ARLINGTON, Va. – The Navy’s top weapons buyer wants to speed-up purchases, including finding ways to squeeze cost and time-saving efficiencies out of large programs.
While speaking with reporters at the Surface Navy Association symposium, James Geurts, assistant secretary of the Navy for research, development and acquisition, spelled out the cornerstones of his approach to purchasing. He boiled it down to three primary tenets: reliable, agile, affordable
“We need to look at things with a portfolio approach,” Geurts said.
“I want to build everything as fast as we can.”
With rapid prototyping, Geurts said Congress gave the Navy the authority to speed up the timelines for developing new systems. He wants to use this approach used for all systems, not just the small buys. Competition and price challenges also drive costs down.
“We’ve got to make that not just the thing we do in small orders but make that part of the way we do business [across the service],” Geurts said.
Geurts, who had been Special Operations Command’s top weapons buyer, said many of the same strategies he previously used, can be employed by the Navy. Even large purchases, he said, offer plenty of opportunities to speed up the overall pace of development and building process by hastening the pace of developing various components.
“I think there are opportunities too, within these longer more deliberate programs, to build agility cycles in there,” Geurts said.
“So, it may take us a while to build a ship, and we’re always going to look to drive that efficiency and timeline down, but if I think about the combat systems on a ship, how do I retain agility, both for the hulls we have in the water and the hulls that we’re building, that I can continue to operate at the pace of technology, at the pace of the threat, and at the pace of my warfighters demands.”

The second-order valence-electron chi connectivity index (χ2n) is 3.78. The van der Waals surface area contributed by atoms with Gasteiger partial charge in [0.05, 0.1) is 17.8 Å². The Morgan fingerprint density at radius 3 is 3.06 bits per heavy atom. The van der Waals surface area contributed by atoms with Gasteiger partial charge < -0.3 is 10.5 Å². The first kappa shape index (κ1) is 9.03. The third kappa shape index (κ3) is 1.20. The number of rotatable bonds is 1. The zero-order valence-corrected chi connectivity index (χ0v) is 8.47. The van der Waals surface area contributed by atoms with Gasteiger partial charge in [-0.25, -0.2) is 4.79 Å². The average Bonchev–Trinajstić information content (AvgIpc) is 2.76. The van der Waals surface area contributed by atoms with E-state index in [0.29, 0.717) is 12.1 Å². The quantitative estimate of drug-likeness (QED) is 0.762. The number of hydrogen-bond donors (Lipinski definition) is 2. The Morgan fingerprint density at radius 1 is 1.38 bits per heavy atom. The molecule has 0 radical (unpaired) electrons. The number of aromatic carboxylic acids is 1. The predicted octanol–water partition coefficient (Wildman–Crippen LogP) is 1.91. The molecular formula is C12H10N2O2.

Using open architecture, which allows changes or updates to quickly spread through a program, is one way to improve the way programs are efficiently built and maintained. Bringing non-traditional thinkers, research and development labs, small businesses into the early phases of a new program’s design will also help speed up the process, he said.
Citing the Navy’s new frigate acquisition program as an example, Geurts said, “I’m not as focused on one single program as a culture of affordability.”
Acquisitions are just part of the calculus when considering overall Navy costs. About 70 percent of program costs deal with the long-term sustainment of equipment, Geurts said. Evaluating how the Navy accounts for maintaining equipment after delivery, he said, will also drive program affordability by ensuring contracts handle sustainment costs.
“There’s a lot of different ways to do things,” Geurts said. “The really good programs are the ones that can knit all that together, so while they’re delivering on a deliberate predictable credible schedule, they’re constantly delivering innovation within that more deliberate schedule.”